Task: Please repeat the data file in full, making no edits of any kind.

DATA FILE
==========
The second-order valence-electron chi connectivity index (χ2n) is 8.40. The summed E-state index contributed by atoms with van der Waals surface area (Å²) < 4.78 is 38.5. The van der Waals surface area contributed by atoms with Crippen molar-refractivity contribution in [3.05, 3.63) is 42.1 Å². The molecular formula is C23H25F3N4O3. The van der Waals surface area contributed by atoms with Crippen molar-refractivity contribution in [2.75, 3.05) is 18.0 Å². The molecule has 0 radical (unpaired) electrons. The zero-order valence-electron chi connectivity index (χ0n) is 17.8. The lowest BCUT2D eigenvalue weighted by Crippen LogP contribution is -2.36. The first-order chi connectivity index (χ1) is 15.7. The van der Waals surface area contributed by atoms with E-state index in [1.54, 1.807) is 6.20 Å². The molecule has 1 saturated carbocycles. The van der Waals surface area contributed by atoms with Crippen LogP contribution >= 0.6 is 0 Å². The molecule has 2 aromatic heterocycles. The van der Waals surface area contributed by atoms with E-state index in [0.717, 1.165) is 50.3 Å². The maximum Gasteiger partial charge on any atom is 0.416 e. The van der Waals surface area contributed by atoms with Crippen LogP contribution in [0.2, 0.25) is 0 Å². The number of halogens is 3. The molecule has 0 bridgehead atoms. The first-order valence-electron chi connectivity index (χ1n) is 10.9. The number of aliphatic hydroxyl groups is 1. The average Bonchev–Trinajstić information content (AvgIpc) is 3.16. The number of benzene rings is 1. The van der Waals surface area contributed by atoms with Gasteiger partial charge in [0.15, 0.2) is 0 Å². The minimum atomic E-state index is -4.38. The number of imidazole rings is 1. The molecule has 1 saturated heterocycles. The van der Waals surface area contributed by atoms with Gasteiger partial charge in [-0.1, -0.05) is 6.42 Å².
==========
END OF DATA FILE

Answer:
The second-order valence-electron chi connectivity index (χ2n) is 8.40. The summed E-state index contributed by atoms with van der Waals surface area (Å²) < 4.78 is 38.5. The van der Waals surface area contributed by atoms with Crippen molar-refractivity contribution in [3.05, 3.63) is 42.1 Å². The molecular formula is C23H25F3N4O3. The van der Waals surface area contributed by atoms with Crippen molar-refractivity contribution in [2.75, 3.05) is 18.0 Å². The molecule has 0 radical (unpaired) electrons. The zero-order valence-electron chi connectivity index (χ0n) is 17.8. The lowest BCUT2D eigenvalue weighted by Crippen LogP contribution is -2.36. The first-order chi connectivity index (χ1) is 15.7. The van der Waals surface area contributed by atoms with E-state index in [1.54, 1.807) is 6.20 Å². The molecule has 1 saturated carbocycles. The van der Waals surface area contributed by atoms with Crippen LogP contribution >= 0.6 is 0 Å². The molecule has 2 aromatic heterocycles. The van der Waals surface area contributed by atoms with E-state index in [0.717, 1.165) is 50.3 Å². The maximum Gasteiger partial charge on any atom is 0.416 e. The van der Waals surface area contributed by atoms with Crippen LogP contribution in [0.2, 0.25) is 0 Å². The number of halogens is 3. The molecule has 0 bridgehead atoms. The first-order valence-electron chi connectivity index (χ1n) is 10.9. The number of aliphatic hydroxyl groups is 1. The average Bonchev–Trinajstić information content (AvgIpc) is 3.16. The number of benzene rings is 1. The van der Waals surface area contributed by atoms with Gasteiger partial charge in [0.15, 0.2) is 0 Å². The minimum atomic E-state index is -4.38. The number of imidazole rings is 1. The molecule has 1 saturated heterocycles. The van der Waals surface area contributed by atoms with Gasteiger partial charge in [-0.1, -0.05) is 6.42 Å².